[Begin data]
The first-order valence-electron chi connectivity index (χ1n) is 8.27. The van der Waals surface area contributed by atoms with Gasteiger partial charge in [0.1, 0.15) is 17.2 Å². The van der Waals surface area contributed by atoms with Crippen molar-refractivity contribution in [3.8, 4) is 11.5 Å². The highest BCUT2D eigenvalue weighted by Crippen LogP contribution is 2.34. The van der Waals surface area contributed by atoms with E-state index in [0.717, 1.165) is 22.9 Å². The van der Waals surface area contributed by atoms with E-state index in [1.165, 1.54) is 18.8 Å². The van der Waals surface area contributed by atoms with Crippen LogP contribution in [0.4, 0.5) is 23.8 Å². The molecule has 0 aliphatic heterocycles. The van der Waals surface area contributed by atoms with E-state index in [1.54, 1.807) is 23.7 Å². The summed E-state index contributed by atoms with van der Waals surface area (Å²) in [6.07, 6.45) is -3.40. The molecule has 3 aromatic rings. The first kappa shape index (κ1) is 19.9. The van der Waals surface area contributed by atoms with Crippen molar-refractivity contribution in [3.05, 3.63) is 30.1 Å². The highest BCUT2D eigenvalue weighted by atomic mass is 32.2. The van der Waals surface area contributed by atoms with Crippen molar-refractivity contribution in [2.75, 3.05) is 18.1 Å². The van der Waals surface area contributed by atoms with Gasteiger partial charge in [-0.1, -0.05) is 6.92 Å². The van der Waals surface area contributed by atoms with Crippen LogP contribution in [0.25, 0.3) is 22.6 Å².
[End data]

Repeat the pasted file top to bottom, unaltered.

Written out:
The first-order valence-electron chi connectivity index (χ1n) is 8.27. The van der Waals surface area contributed by atoms with Gasteiger partial charge in [0.1, 0.15) is 17.2 Å². The van der Waals surface area contributed by atoms with Crippen molar-refractivity contribution in [3.8, 4) is 11.5 Å². The highest BCUT2D eigenvalue weighted by Crippen LogP contribution is 2.34. The van der Waals surface area contributed by atoms with E-state index in [0.717, 1.165) is 22.9 Å². The van der Waals surface area contributed by atoms with E-state index in [1.165, 1.54) is 18.8 Å². The van der Waals surface area contributed by atoms with Crippen LogP contribution in [0.4, 0.5) is 23.8 Å². The molecule has 0 aliphatic heterocycles. The van der Waals surface area contributed by atoms with E-state index in [1.54, 1.807) is 23.7 Å². The summed E-state index contributed by atoms with van der Waals surface area (Å²) in [6.07, 6.45) is -3.40. The molecule has 3 aromatic rings. The first kappa shape index (κ1) is 19.9. The van der Waals surface area contributed by atoms with Crippen molar-refractivity contribution in [3.05, 3.63) is 30.1 Å². The highest BCUT2D eigenvalue weighted by atomic mass is 32.2. The van der Waals surface area contributed by atoms with Crippen molar-refractivity contribution in [2.75, 3.05) is 18.1 Å². The van der Waals surface area contributed by atoms with Gasteiger partial charge in [-0.1, -0.05) is 6.92 Å². The van der Waals surface area contributed by atoms with Crippen LogP contribution in [0.25, 0.3) is 22.6 Å².